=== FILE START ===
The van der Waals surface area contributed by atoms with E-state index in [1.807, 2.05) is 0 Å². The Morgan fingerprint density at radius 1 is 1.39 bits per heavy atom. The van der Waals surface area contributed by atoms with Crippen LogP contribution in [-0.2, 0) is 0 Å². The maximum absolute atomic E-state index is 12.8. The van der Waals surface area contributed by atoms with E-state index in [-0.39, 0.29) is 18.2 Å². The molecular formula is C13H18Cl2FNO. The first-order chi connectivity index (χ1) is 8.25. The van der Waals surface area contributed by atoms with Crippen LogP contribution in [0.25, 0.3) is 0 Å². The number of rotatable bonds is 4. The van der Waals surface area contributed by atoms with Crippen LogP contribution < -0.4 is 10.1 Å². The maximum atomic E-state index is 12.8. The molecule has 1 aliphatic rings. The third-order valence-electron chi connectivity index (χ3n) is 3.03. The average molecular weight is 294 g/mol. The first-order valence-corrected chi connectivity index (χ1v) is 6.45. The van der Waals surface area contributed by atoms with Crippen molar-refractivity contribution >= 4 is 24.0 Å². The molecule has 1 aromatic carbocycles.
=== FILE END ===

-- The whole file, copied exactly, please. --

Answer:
The van der Waals surface area contributed by atoms with E-state index in [1.807, 2.05) is 0 Å². The Morgan fingerprint density at radius 1 is 1.39 bits per heavy atom. The van der Waals surface area contributed by atoms with Crippen LogP contribution in [-0.2, 0) is 0 Å². The maximum absolute atomic E-state index is 12.8. The van der Waals surface area contributed by atoms with E-state index in [-0.39, 0.29) is 18.2 Å². The molecular formula is C13H18Cl2FNO. The first-order chi connectivity index (χ1) is 8.25. The van der Waals surface area contributed by atoms with Crippen LogP contribution in [0.25, 0.3) is 0 Å². The number of rotatable bonds is 4. The van der Waals surface area contributed by atoms with Crippen LogP contribution < -0.4 is 10.1 Å². The maximum atomic E-state index is 12.8. The molecule has 1 aliphatic rings. The third-order valence-electron chi connectivity index (χ3n) is 3.03. The average molecular weight is 294 g/mol. The first-order valence-corrected chi connectivity index (χ1v) is 6.45. The van der Waals surface area contributed by atoms with Crippen molar-refractivity contribution >= 4 is 24.0 Å². The molecule has 1 aromatic carbocycles.